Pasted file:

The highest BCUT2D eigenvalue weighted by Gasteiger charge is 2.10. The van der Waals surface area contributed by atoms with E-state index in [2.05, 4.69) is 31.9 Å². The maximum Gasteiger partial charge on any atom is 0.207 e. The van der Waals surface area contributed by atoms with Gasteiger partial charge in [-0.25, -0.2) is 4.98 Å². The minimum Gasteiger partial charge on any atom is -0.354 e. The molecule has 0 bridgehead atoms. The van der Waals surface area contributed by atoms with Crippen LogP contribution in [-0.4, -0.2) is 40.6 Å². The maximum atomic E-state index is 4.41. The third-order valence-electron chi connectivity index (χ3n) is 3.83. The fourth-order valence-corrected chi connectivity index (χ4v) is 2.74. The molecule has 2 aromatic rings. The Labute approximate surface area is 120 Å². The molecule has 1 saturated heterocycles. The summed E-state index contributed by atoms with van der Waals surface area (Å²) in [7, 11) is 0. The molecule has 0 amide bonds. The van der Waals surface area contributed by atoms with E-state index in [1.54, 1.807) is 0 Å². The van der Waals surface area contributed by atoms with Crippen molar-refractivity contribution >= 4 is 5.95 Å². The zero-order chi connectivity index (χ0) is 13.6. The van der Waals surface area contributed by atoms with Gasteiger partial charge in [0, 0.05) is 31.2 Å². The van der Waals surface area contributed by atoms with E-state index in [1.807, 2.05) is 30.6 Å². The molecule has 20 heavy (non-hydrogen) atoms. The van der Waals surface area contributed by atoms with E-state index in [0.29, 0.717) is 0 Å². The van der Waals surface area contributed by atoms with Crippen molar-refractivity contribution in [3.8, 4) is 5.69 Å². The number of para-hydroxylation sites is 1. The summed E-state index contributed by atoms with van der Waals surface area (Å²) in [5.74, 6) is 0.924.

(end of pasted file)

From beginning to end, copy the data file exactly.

The highest BCUT2D eigenvalue weighted by Gasteiger charge is 2.10. The van der Waals surface area contributed by atoms with E-state index in [2.05, 4.69) is 31.9 Å². The maximum Gasteiger partial charge on any atom is 0.207 e. The van der Waals surface area contributed by atoms with Gasteiger partial charge in [-0.25, -0.2) is 4.98 Å². The minimum Gasteiger partial charge on any atom is -0.354 e. The molecule has 0 bridgehead atoms. The van der Waals surface area contributed by atoms with Crippen LogP contribution in [-0.4, -0.2) is 40.6 Å². The maximum atomic E-state index is 4.41. The third-order valence-electron chi connectivity index (χ3n) is 3.83. The fourth-order valence-corrected chi connectivity index (χ4v) is 2.74. The molecule has 2 aromatic rings. The Labute approximate surface area is 120 Å². The molecule has 1 saturated heterocycles. The summed E-state index contributed by atoms with van der Waals surface area (Å²) in [7, 11) is 0. The molecule has 0 amide bonds. The van der Waals surface area contributed by atoms with E-state index in [1.54, 1.807) is 0 Å². The van der Waals surface area contributed by atoms with Crippen molar-refractivity contribution >= 4 is 5.95 Å². The zero-order chi connectivity index (χ0) is 13.6. The van der Waals surface area contributed by atoms with Gasteiger partial charge in [0, 0.05) is 31.2 Å². The van der Waals surface area contributed by atoms with E-state index in [1.807, 2.05) is 30.6 Å². The molecule has 20 heavy (non-hydrogen) atoms. The van der Waals surface area contributed by atoms with E-state index in [0.29, 0.717) is 0 Å². The van der Waals surface area contributed by atoms with Crippen molar-refractivity contribution in [3.8, 4) is 5.69 Å². The number of para-hydroxylation sites is 1. The summed E-state index contributed by atoms with van der Waals surface area (Å²) in [5.74, 6) is 0.924.